20 CFR 404.320
A strike of personnel of an educational institution prevented the holding of regularly scheduled classes, and a student beneficiary, because of this strike, was unable to attend classes for a period of time which exceeded four months. With respect to those students who were entitled to student benefits prior to the strike, it is held that the period of time during which the student beneficiary is unable to attend classes because of a strike need not be considered a "period of nonattendance" as that term is used in subparagraph (B) of section 202(d)(7) of the Social Security Act. In such situations the applicable provision of the statute is subparagraph (A), rather than subparagraph (B), of section 202(d)(7).
Subparagraph (B) reads as follows:
This provision applies where a student beneficiary has a "period of nonattendance" which is four consecutive months or less and following which he or she resumes full-time attendance. Subparagraph (B) provides that in such situations, the student beneficiary may be deemed to have been a full-time student during the period in which he or she was not attending the institution. The legislative history of this provision indicates that its intent was to provide for the continuation of benefit payments during normal school vacation periods as well as during the school year and to provide for benefits for any period of four calendar months or less in which a person does not attend school. A "period of nonattendance" could properly be considered to be the period of time during which the student beneficiary (who was enrolled as and who had, by the standards of the institution, the status of a full-time student) personally decided or was compelled not to be active as a full-time student due to personal circumstances or because of personal conduct. Such personal circumstances could include events such as employment or illness, or could arise because the institution is not then offering courses which are of interest to the beneficiary.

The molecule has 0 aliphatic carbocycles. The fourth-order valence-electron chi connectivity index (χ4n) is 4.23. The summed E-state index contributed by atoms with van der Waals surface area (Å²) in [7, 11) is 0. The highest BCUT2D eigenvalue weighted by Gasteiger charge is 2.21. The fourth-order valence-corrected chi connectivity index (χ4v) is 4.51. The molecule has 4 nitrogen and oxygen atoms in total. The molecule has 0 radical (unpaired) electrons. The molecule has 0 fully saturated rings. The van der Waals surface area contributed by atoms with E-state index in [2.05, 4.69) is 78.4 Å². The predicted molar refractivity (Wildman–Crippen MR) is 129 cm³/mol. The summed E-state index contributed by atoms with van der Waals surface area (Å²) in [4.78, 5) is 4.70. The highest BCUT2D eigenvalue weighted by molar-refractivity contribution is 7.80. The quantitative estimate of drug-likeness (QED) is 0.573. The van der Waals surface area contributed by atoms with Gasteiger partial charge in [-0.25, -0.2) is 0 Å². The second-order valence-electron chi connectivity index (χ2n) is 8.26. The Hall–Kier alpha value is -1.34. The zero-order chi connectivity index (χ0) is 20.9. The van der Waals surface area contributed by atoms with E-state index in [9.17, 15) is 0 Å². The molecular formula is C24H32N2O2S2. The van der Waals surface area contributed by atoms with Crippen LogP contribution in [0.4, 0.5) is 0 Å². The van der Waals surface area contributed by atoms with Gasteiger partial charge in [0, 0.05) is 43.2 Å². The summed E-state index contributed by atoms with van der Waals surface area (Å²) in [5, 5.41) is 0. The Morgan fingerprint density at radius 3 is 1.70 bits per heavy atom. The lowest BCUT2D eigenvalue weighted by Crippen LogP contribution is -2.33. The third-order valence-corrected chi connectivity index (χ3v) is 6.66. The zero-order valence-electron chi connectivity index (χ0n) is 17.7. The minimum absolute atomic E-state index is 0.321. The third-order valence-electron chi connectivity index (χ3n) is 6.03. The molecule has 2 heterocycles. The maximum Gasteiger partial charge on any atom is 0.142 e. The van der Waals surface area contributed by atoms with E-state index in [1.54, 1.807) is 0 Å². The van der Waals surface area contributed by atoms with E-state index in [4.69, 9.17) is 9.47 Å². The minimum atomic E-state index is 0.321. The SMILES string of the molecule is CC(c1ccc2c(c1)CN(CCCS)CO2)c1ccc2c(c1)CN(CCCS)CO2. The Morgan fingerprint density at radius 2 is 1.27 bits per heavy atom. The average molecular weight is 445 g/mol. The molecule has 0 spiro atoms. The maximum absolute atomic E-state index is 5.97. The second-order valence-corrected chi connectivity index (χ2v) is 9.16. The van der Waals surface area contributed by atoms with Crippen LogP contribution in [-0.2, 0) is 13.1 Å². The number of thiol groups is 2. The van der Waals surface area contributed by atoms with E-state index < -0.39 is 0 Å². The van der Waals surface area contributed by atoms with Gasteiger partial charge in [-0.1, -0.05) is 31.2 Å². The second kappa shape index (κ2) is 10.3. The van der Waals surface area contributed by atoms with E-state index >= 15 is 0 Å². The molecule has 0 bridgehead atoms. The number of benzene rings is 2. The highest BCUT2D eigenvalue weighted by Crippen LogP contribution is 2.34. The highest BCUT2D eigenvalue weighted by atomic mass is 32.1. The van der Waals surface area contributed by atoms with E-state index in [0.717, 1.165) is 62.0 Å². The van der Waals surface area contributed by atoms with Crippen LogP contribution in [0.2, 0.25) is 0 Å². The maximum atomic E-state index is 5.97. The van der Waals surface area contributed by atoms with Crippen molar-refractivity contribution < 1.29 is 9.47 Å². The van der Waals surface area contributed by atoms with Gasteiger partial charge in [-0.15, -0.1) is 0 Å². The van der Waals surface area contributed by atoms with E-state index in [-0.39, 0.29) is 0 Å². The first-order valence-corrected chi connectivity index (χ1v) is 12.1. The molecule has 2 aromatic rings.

Section 404.320(c)(3) of Regulations No. 4 has defined the status of "deemed full-time student during a period of nonattendance," to exclude an individual whose nonattendance is due to expulsion or suspension, notwithstanding the fact that the individual intends to or does in fact resume full-time attendance within four calendar months after the beginning of such period of nonattendance. Under both subparagraph (B), quoted above, and section 404.320(c)(3), a "period of nonattendance" may not exceed 4 consecutive calendar months. However, where a student beneficiary is prevented because of a strike of school personnel from resuming or continuing full-time attendance, the applicable provision of the statute is subparagraph (A) of section 202(d)(7). Subparagraph (A) reads as follows:
This provision defines a full-time student as a student who is "in full-time attendance." Full-time attendance is to be determined in light of the standards and practices of the institutions involved and in accordance with regulations prescribed by the Secretary. The applicable regulation, section 404.320(c)(2) of Regulations No. 4, defines full-time attendance to provide, generally, that if an individual is enrolled at an educational institution and is carrying a subject load which is considered full-time by the institution, he or she may be considered a full-time student. Thus, if there are no classes being conducted by an educational institution because of a strike, but the institution intends to resume classes when the strike is over, the inquiry should be whether the beneficiary would be considered by the institution to be registered or enrolled as a full-time student during the strike or whether, but for the strike, the beneficiary would have been in full-time attendance at the institution and whether, upon settlement of the labor dispute and the resumption of classes, the beneficiary either intends to, or actually does, continue to attend the institution as a full-time student.
 See, H.R. Rep. No. 213, 89th Cong., 1st Sess. 86 (1965) and S. Rep. No. 404, 89th Cong., Sess. 97 (1965).